“While TNCs argue that some taxicabs are not required to provide UM/UIM, the better practice is to require TNCs to maintain this coverage,” the white paper states. “Otherwise, a passenger injured in an accident caused by an uninsured or underinsured motorist may be left without recourse.”
Spokespersons for major TNC providers Uber, Lyft and Sidecar did not immediately respond to a request for comment. All three groups are free to offer input into the white paper, but to date Gardner the NAIC staffer for the committee says she has yet to receive any input – although she did say that on such documents most people wait right up until deadline to submit comments.
One area Whittle with AIA sees as a potential sticking point for Jones and his NAIC committee is if they push for higher limits.
“The truth is when talking about these things you probably don’t want insurance limits so high for insurers will want to take that on,” he said. “If it’s a big mandatory minimum coverage, you can see some saying ‘That’s too rich for our blood.’ They need to look carefully at manage the needs to the public, the needs of the businesses so we have good lively products that are priced well and everybody can be satisfied.”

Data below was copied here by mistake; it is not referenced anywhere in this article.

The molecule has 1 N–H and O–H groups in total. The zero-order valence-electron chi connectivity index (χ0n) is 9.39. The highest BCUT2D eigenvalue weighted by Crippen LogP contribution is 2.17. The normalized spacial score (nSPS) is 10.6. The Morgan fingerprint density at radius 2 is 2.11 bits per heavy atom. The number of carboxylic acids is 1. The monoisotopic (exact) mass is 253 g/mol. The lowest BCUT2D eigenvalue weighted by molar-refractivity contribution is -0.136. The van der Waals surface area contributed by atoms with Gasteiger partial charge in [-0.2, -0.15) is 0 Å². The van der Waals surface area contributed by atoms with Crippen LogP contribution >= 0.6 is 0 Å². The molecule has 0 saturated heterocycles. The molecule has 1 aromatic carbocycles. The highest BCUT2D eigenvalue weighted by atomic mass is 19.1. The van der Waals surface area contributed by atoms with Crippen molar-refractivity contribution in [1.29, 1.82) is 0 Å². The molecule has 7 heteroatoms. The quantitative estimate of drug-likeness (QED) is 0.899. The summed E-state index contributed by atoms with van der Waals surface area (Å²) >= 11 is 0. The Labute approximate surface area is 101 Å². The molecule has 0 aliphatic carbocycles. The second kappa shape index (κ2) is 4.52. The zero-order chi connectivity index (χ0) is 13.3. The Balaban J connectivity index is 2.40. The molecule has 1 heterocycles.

R Street’s Adams agreed there’s a real fear that committee could make overreaching suggestions in terms of insurance coverage and make future innovations from the budding ridesharing more onerous for companies to introduce.
“You don’t want to strangle the industry in the crib,” Adams said. “I think there will be a lot of pushback on the issue of coverage expansions across the board in terms of coverage amounts.”
Also budding are insurance products for ridesharing activities. Early this year policy endorsements began to be offered for personal auto policies to fill coverage gaps. The white paper describes these endorsements as “a valuable tool to close gaps for TNC drivers willing to purchase them.”
These hybrid insurance products, which add some level of coverage for TNC activities onto personal auto polices, are being introduced by innovative insurers willing to take on the risk and gain market share in an evolving and growing space, according to the white paper.